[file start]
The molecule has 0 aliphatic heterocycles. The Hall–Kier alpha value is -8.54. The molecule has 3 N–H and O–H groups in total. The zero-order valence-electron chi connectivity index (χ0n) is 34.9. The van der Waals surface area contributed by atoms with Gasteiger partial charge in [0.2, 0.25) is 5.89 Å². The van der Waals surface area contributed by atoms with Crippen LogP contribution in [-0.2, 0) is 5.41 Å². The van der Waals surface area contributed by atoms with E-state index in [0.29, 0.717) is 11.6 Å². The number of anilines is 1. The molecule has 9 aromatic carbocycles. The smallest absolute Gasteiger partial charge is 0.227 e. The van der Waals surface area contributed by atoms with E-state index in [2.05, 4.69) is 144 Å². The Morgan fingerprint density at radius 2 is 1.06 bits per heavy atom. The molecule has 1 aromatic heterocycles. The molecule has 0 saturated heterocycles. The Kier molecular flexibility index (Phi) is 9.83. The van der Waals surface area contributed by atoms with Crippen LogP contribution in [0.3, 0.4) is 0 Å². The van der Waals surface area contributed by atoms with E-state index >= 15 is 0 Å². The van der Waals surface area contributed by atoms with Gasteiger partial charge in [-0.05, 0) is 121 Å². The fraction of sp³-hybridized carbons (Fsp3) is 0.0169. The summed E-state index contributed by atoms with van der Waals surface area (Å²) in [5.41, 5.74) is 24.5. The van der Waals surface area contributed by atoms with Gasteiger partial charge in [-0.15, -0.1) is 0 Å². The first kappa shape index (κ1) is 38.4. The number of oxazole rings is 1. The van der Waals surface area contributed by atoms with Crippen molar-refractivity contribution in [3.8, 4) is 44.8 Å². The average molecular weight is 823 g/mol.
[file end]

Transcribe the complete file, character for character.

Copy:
The molecule has 0 aliphatic heterocycles. The Hall–Kier alpha value is -8.54. The molecule has 3 N–H and O–H groups in total. The zero-order valence-electron chi connectivity index (χ0n) is 34.9. The van der Waals surface area contributed by atoms with Gasteiger partial charge in [0.2, 0.25) is 5.89 Å². The van der Waals surface area contributed by atoms with Crippen LogP contribution in [-0.2, 0) is 5.41 Å². The van der Waals surface area contributed by atoms with E-state index in [0.29, 0.717) is 11.6 Å². The number of anilines is 1. The molecule has 9 aromatic carbocycles. The smallest absolute Gasteiger partial charge is 0.227 e. The van der Waals surface area contributed by atoms with E-state index in [2.05, 4.69) is 144 Å². The Morgan fingerprint density at radius 2 is 1.06 bits per heavy atom. The molecule has 1 aromatic heterocycles. The molecule has 0 saturated heterocycles. The Kier molecular flexibility index (Phi) is 9.83. The van der Waals surface area contributed by atoms with Crippen LogP contribution in [0.3, 0.4) is 0 Å². The van der Waals surface area contributed by atoms with E-state index >= 15 is 0 Å². The van der Waals surface area contributed by atoms with Gasteiger partial charge in [-0.05, 0) is 121 Å². The fraction of sp³-hybridized carbons (Fsp3) is 0.0169. The summed E-state index contributed by atoms with van der Waals surface area (Å²) in [5.41, 5.74) is 24.5. The van der Waals surface area contributed by atoms with Gasteiger partial charge in [-0.15, -0.1) is 0 Å². The first kappa shape index (κ1) is 38.4. The number of oxazole rings is 1. The van der Waals surface area contributed by atoms with Crippen molar-refractivity contribution in [3.8, 4) is 44.8 Å². The average molecular weight is 823 g/mol.